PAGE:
I ultimately don’t think much will come of this. Trump is too chaotic and unfocused, and too deeply unpopular. I don’t think there will be much flag-wrapping across the country. I don’t think he’s going to grow significantly more popular because of this, except in a very few knee-jerk quarters. In a week, we may forget this even happened (though it did, with real consequences, but I am just talking domestically for this post).

But it is broadly disturbing how quickly the media gets on its own war footing, which not only has the effect of making Trump seem like a normal President, but shows something dark about our character, and about the last 15 years.

We’ve been at war since 2001 in one country or another, and usually several on some level. But most of those go unnoticed. They don’t get the banner treatment or the blaring chyrons. This is different, because it is against a President, which means it is against a real country, which means it is a real war (regardless of how limited). That’s exciting! That’s newsworthy. The rest? Background noise.

It’s really a dual danger. The first danger is that we get so excited to be at a real war, because that is what stirs the American character. It does so in other countries as well, though America seems particularly susceptible, at the same level as, say Russia. The idiot media is a reflection of that. It doesn’t just prime the pump. But the other danger is that war is so entrenched in our story, and so inextricable from the present moment, that it takes something extraordinary to even stir out attention. It’s ingrained now, in ways we haven’t begun to understand. We’ve always been at war, and always will be.

Saudi Arabia, Iran, and The Hajj: The Middle East’s Overwhelming Power Struggle and the US Election

middle_east_1914_english

I’m not saying that to be a successful President you have to understand what this map means. But you actually kind of do… (Image from Vox.com)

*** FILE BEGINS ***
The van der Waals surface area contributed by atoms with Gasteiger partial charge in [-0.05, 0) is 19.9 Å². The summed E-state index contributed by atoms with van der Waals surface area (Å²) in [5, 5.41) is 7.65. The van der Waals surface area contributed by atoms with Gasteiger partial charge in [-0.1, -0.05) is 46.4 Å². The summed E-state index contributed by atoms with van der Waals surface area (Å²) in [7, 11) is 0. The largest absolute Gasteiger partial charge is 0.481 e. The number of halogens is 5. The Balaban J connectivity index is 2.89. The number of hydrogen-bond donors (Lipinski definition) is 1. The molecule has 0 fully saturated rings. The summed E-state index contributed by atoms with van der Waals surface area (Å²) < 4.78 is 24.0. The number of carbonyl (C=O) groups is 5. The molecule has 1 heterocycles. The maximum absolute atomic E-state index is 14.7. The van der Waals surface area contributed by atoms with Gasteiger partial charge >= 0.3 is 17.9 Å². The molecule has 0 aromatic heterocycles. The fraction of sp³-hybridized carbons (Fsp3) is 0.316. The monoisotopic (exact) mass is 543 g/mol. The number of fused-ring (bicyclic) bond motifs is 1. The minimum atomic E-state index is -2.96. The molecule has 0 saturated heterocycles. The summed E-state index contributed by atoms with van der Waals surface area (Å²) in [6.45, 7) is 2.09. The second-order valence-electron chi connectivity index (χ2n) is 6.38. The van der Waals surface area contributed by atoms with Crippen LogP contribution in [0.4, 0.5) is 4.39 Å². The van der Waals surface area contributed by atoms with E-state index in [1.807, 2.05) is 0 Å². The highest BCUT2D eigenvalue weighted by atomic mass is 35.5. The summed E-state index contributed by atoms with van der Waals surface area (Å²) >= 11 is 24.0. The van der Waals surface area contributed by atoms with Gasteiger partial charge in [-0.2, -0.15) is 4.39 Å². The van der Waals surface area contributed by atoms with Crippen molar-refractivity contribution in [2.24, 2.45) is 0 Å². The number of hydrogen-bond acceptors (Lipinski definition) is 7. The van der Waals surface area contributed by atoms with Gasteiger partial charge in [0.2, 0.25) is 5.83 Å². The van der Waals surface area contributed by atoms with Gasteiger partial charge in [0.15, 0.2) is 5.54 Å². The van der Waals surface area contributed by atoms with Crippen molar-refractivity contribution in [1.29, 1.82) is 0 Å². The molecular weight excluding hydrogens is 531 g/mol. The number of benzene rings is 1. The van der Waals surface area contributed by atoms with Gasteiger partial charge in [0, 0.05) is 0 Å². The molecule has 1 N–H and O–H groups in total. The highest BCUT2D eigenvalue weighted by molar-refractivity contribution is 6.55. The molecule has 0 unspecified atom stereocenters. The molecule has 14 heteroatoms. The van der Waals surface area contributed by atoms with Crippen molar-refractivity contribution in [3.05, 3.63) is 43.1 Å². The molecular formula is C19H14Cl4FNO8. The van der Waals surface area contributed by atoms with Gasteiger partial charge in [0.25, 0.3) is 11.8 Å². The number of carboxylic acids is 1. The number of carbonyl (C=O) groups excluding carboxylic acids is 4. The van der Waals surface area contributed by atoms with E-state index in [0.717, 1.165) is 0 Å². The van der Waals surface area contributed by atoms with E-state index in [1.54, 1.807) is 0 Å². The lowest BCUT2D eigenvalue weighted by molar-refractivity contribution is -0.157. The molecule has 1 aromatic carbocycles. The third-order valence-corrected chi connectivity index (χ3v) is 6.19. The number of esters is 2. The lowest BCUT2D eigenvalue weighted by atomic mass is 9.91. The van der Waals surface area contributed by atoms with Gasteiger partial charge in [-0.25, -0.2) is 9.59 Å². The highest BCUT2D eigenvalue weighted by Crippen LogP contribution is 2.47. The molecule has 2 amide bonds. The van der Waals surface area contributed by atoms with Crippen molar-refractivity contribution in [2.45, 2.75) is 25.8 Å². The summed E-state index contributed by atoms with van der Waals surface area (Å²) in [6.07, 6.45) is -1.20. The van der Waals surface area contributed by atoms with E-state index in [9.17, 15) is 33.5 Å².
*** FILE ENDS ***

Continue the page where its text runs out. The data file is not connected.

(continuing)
In which the ludicrous complexity of a region in historic transformation is nearly impossible to understand. 

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Remote Control ISIS Weapons: Probably Not Good

WaPa

While the advantage of remotely operating a direct-fire weapon such as a machine gun or sniper rifle is obvious, remote weapons can also make small bands of insurgent groups seem stronger and better equipped. The report covers one instance in which Kurdish troops attacked an Islamic State remote-controlled sniper rifle, losing men in the process while the shooter remained protected in a bunker nearby. Instead of using men to protect the remote weapon, the Islamic State instead tied up dogs around the system.

Experts are increasingly impressed and worried with the level of technological sophistication of tele-weapons used by militant groups in Iraq and Syria, especially ISIS. Mowing down Kurdish fighters with a remote-operated gun protected by dogs seems like a perfect combination of ISIS’s patented brutality and technological sophistication.

But really, it’s only the dogs, and the relatively crude-but-successful nature of the operation that make it any different from the way violence is changing, and becoming more remote and even automized. It’s one of the main issues of our day, and I don’t think it will ever be possible to have a real discussion about it, since we rush forward, and any attempt to say we shouldn’t have a weapon is lost in a deafening drum circle of retrograde chest-thumping.

Look for example at the Modular Advanced Armed Robotic System. Even just the name makes it sound like a bad idea, but saying “this will protect the lives of Marines”– which could very well be true!– makes its deployment essentially a done deal. It needs human control now, but that’s just the first step.

 

This is the Modular Advanced Armed Robotic System, or MAARS for short. It's an unmanned ground vehicle that can be outfitted with a medium machine gun or a grenade launcher.

This makes me uncomfortable. Image from Tech Insider

 

There will be a point one day soon when robots will make the kill decision, algorithmically. I’m not a person afraid of a robot takeover, but I am apprehensive of them making what are essentially moral decisions. I’m also concerned that adopting higher and higher tech makes it impossible for us to condemn it, and keep it out of the hands of even worse actors. But barring high-level political action, I don’t see this as a road off of which we’re going to veer.